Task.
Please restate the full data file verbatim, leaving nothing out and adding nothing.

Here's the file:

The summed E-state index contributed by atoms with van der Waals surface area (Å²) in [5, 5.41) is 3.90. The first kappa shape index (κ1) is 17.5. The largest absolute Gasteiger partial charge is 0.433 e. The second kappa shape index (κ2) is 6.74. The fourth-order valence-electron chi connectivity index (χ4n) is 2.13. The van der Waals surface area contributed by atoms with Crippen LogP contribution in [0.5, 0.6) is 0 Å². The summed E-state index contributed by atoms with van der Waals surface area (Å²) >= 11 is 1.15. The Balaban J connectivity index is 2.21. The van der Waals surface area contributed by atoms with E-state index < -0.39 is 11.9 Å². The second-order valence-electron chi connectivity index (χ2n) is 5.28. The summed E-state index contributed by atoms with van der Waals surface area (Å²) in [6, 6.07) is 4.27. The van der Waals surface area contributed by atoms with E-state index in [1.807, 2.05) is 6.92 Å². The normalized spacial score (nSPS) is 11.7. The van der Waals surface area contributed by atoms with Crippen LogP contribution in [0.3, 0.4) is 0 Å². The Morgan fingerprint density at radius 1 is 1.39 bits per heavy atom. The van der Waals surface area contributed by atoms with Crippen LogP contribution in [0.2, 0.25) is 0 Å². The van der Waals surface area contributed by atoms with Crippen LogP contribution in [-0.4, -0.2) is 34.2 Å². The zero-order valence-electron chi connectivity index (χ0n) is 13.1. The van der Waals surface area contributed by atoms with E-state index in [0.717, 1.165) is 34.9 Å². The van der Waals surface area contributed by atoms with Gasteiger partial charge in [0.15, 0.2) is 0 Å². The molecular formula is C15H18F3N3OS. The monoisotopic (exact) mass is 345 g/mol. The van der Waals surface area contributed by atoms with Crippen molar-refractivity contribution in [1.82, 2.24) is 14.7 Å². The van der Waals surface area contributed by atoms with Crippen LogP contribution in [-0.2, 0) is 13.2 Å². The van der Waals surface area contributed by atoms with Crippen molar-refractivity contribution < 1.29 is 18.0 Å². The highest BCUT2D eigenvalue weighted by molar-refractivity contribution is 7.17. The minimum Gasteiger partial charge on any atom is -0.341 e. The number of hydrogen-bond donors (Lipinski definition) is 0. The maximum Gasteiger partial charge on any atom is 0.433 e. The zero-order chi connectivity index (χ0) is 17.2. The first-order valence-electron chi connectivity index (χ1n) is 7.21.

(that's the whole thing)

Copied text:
The summed E-state index contributed by atoms with van der Waals surface area (Å²) in [5, 5.41) is 3.90. The first kappa shape index (κ1) is 17.5. The largest absolute Gasteiger partial charge is 0.433 e. The second kappa shape index (κ2) is 6.74. The fourth-order valence-electron chi connectivity index (χ4n) is 2.13. The van der Waals surface area contributed by atoms with Crippen LogP contribution in [0.5, 0.6) is 0 Å². The summed E-state index contributed by atoms with van der Waals surface area (Å²) >= 11 is 1.15. The Balaban J connectivity index is 2.21. The van der Waals surface area contributed by atoms with E-state index < -0.39 is 11.9 Å². The second-order valence-electron chi connectivity index (χ2n) is 5.28. The summed E-state index contributed by atoms with van der Waals surface area (Å²) in [6, 6.07) is 4.27. The van der Waals surface area contributed by atoms with E-state index in [1.807, 2.05) is 6.92 Å². The normalized spacial score (nSPS) is 11.7. The van der Waals surface area contributed by atoms with Crippen LogP contribution in [0.3, 0.4) is 0 Å². The Morgan fingerprint density at radius 1 is 1.39 bits per heavy atom. The van der Waals surface area contributed by atoms with Crippen LogP contribution in [0.2, 0.25) is 0 Å². The van der Waals surface area contributed by atoms with Crippen LogP contribution in [-0.4, -0.2) is 34.2 Å². The zero-order valence-electron chi connectivity index (χ0n) is 13.1. The van der Waals surface area contributed by atoms with E-state index in [0.717, 1.165) is 34.9 Å². The van der Waals surface area contributed by atoms with Gasteiger partial charge in [0.15, 0.2) is 0 Å². The molecular formula is C15H18F3N3OS. The monoisotopic (exact) mass is 345 g/mol. The van der Waals surface area contributed by atoms with Crippen molar-refractivity contribution in [1.82, 2.24) is 14.7 Å². The van der Waals surface area contributed by atoms with Crippen LogP contribution in [-0.2, 0) is 13.2 Å². The van der Waals surface area contributed by atoms with Crippen molar-refractivity contribution < 1.29 is 18.0 Å². The highest BCUT2D eigenvalue weighted by molar-refractivity contribution is 7.17. The minimum Gasteiger partial charge on any atom is -0.341 e. The number of hydrogen-bond donors (Lipinski definition) is 0. The maximum Gasteiger partial charge on any atom is 0.433 e. The zero-order chi connectivity index (χ0) is 17.2. The first-order valence-electron chi connectivity index (χ1n) is 7.21.